(MENAFN - Arab News) The US Energy Information Administration (EIA) country report on Saudi Arabia reiterates the known facts about the Kingdom's oil industry and also highlights new issues. All these matters point to the challenges ahead for the Kingdom and the world oil industry.
The EIA report, released recently, highlights the central role played by the Kingdom in the industry given the fact that last year's figures show that it continued to be the largest producer of total petroleum liquids pumping 11.6 million barrels per day (bpd) on average of various liquids, holder of the biggest proven oil reserves and second largest crude oil exporter after Russia.
Though Saudi Arabia has managed to reach a production capacity of 12 million bpd back in 2009, the growing demand and the fact that it sits on 265 billion barrels of proven reserves, or some 20 percent of the world known reserves, gets the industry to focus on the Kingdom to raise its production capacity yet again to 15 million bpd.
The idea has been mooted during the Jeddah summit of 2008 at the height of tight market supplies then that led oil prices to reach their record level of 147 a barrel.
There is a possibility for raising production, given the fact that there are 100 major oil and gas fields, with production coming from eight big ones.
On the top of the list is the largest field, Ghawar, with an estimated reserves of 70 billion barrels that competes with the entire oil reserves of Russia, the world's leading oil exporter.
Exports averaged 7.5 million bpd last year, according to the report.
Though more than half, or 54 percent went to the Asian markets in particular, yet it was interesting to note that the US market continued to take a sizable portion of its foreign oil imports from the Kingdom.
During the first 10 months of last year, exports to the US market amounted to 1.4 million bpd in absolute figures against 1.2 million bpd for the whole previous year. This made up 16 percent of the total US foreign oil imports, second only to nearby Canada.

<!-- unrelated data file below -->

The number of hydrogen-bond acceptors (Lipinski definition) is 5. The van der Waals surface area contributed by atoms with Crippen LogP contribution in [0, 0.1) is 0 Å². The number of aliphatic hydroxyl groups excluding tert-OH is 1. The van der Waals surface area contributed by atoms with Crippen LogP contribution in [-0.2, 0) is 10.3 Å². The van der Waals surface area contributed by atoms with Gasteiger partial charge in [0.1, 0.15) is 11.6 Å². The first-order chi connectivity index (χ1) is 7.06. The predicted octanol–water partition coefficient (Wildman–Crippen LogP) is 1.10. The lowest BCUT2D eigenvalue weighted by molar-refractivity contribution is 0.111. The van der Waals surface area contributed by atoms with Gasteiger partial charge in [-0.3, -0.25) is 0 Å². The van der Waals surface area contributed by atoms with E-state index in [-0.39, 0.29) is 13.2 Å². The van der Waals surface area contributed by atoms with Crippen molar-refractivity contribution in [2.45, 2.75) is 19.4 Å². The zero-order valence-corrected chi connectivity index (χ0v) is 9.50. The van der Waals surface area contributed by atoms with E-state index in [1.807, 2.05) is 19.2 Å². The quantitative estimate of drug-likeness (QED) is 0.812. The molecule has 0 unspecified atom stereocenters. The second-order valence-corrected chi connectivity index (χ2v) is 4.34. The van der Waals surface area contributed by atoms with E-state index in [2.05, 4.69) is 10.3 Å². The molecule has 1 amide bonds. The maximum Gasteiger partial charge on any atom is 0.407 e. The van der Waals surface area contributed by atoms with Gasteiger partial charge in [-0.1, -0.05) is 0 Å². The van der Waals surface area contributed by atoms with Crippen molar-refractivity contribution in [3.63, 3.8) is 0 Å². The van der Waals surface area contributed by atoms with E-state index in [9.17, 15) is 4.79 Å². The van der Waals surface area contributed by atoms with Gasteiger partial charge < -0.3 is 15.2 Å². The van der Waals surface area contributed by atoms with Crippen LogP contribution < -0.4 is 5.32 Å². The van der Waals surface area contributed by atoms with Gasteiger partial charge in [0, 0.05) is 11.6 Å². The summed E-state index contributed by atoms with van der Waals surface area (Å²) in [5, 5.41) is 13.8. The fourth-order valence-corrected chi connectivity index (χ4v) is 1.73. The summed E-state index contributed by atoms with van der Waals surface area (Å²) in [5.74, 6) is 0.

Equally significant were exports to China, the world's second largest oil consumer that stood at 1.1 million bpd and a similar amount to Japan, the third largest oil consumer, followed by South Korea of 0.8 million and India 0.7 million bpd.
The main concern here is to what extent the Kingdom can continue to meet world needs at the time its domestic consumption is rising at alarming rates.
According to the report, the domestic consumption is put at 3 million bpd, which puts it as the top consumer in the Middle East region and the 13th world largest consumer of total primary energy in the latest figure available back in 2009.
The EIA report quoted Khalid El-Falih, Saudi Aramco CEO, as warning that if current consumption trends are left unchecked, up to 3 million bpd of exports will be lost, as they will be redirected to the local market by the end of this decade. Part of the problem is the economic boom enjoyed by the Kingdom as well as the tendency to burn crude so as to generate electric power. This aspect becomes apparent during the summer where around one million bpd are consumed during this period for that purpose in particular.
In addition, there is the issue of beefing up the ration of light crude production from the current level of 60-70 percent at the expense of both the medium crude that account for some 25 percent of oil produced and a similar percentage for the heavy crudes.
In addition, there is the ongoing task of dealing with the natural declining ratio of field production, which officially is being put at between 2-3 percent, though some industry journals go for higher figures. Saudi Aramco is believed to have budgeted between 20 billion to 30 billion over the coming five years to tackle the issue of natural decline.
However, with the conclusion of the major upstream crude oil expansion, the focus turns toward the downstream side with a number of projects expected to come on-stream later this year starting with the Aramco-Total joint venture refinery with a 400,000 bpd capacity.
The same volume is expected from the Yanbu joint venture with the Chinese Sinopec as well as Jazan in the southern part of Saudi Arabia.
The Kingdom with a drive to refine as much as half of its production has already seven domestic refineries with a total thorough output of 2.1 million bpd and overseas joint ventures in a number of key markets that have a capacity of 2 million bpd.
In a nutshell, it seems as new challenges emerge domestically and internationally, the Kingdom's oil policies are well placed to take on these new developments.
This article is exclusive to Arab News.